Spatial organization of reproductive Arctic foxes Alopex lagopus: responses to changes in spatial and temporal availability of prey

Authors

  • NINA E. EIDE,

    Corresponding author
    1. Agricultural University of Norway, Department of Biology and Nature Conservation, N-1432 Ås, Norway
    2. Norwegian Polar Institute, The Polar Environmental Centre, N-9296 Tromsø, Norway
      Nina E. Eide, Norwegian Institute for Nature Research, Fakkelgården, N-2624 Lillehammer, Norway, Tel: +47 95 70 43 83; Fax: +47 61 22 22 15; E-mail: nina.eide@nina.no
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  • JANE U. JEPSEN,

    1. University Courses on Svalbard, PO Box 156, N-9171 Longyearbyen, Norway
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  • PÅL PRESTRUD

    1. Norwegian Polar Institute, The Polar Environmental Centre, N-9296 Tromsø, Norway
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Nina E. Eide, Norwegian Institute for Nature Research, Fakkelgården, N-2624 Lillehammer, Norway, Tel: +47 95 70 43 83; Fax: +47 61 22 22 15; E-mail: nina.eide@nina.no

Summary

  • 1Home range size, spatial organization and territoriality of reproductive Arctic foxes were studied during the summer. The influence of spatial distribution and availability of the main prey was investigated in order to evaluate whether the spatial organization of Arctic foxes was coherent with key predictions of the resource dispersion hypotheses (RDH). The RDH includes the spatial characteristics of resource abundance, while there is also growing attention to the importance of the temporal characteristics of resource abundance. Hence the role of temporal and spatio-temporal predictability of prey explaining carnivore spatial organization was also investigated in this study.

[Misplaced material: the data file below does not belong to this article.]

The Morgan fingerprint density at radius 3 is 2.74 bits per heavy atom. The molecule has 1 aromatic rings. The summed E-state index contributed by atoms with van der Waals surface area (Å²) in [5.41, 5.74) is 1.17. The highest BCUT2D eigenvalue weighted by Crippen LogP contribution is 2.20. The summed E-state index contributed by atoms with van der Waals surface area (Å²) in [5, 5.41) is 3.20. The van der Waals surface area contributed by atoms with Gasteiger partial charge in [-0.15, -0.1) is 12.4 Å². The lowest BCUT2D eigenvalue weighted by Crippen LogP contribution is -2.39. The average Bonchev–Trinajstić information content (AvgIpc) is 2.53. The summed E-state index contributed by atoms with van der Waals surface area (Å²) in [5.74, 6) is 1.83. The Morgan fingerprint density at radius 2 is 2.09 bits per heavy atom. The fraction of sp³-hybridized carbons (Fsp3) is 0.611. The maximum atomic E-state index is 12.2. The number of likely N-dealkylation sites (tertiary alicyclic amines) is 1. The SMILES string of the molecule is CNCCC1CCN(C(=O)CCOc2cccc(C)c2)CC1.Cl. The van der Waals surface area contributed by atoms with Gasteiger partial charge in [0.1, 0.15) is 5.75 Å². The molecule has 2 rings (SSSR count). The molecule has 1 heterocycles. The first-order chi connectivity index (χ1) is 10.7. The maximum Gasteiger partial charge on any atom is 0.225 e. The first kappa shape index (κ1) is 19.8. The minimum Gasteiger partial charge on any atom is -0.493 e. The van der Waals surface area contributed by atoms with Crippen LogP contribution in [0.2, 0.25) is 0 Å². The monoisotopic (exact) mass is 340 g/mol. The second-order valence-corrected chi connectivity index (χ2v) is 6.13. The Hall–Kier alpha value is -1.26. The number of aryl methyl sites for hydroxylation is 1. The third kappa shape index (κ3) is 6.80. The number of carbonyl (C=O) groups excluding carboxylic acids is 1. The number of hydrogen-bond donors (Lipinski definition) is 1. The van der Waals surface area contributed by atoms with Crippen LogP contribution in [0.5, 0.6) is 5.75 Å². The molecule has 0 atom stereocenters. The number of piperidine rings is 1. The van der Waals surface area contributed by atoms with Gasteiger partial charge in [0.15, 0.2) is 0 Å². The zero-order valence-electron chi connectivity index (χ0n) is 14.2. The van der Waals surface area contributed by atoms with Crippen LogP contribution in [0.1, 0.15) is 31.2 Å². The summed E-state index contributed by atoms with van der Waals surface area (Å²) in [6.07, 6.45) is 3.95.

• 2The study was conducted on Svalbard; a simple High-Arctic terrestrial ecosystem which allowed unique estimates of prey abundance. The main prey of the Arctic fox (Svalbard reindeer Rangifer tarandus platyrhynchus, seabirds Alcidae and Procellariidae and geese Anseridae) was surveyed systematically. These surveys revealed highly contrasting patterns in prey abundance within the terrestrial ecosystem.
  • 3Arctic fox summer home ranges varied in size (4–60 km2), as well as in overlap (17–76%). The diverse spatial organization covaried with spatial and temporal patterns in prey abundance. Small home ranges (10 ± 5·6 km2) with large overlap (76 ± 19·6%) were characteristic for coastal areas where prey was concentrated in small patches and predictable both in space and time. Medium home ranges (23 ± 4·2 km2) and overlap (50 ± 6·6%) occurred inland where prey was clumped in larger patches and less predictable. Large home ranges (52 ± 8·4 km2) with little overlap (17 ± 3·5%) occurred inland where prey was widely scattered and unpredictable.
  • 4Spatial dispersion and richness of prey resources explained most of the variation in Arctic fox spatial organization. The RDH framework could be used to explain the presence of relaxed territoriality found in this study. We suggest that the observed absence of more permanent social groups is due to the extremely severe winter conditions which force juvenile individuals to disperse from the natal area during the first winter.
  • 5Predictability of resources was an additional significant factor affecting both home-range size and overlap. Resource predictability captures the degree to which an animal can depend on its environment to offer suitable and secure living conditions over time.
  • 6This study emphasize the need to incorporate both spatial and temporal characteristics of resource distribution in order to fully understand the diversity of spatial arrangements among carnivores.

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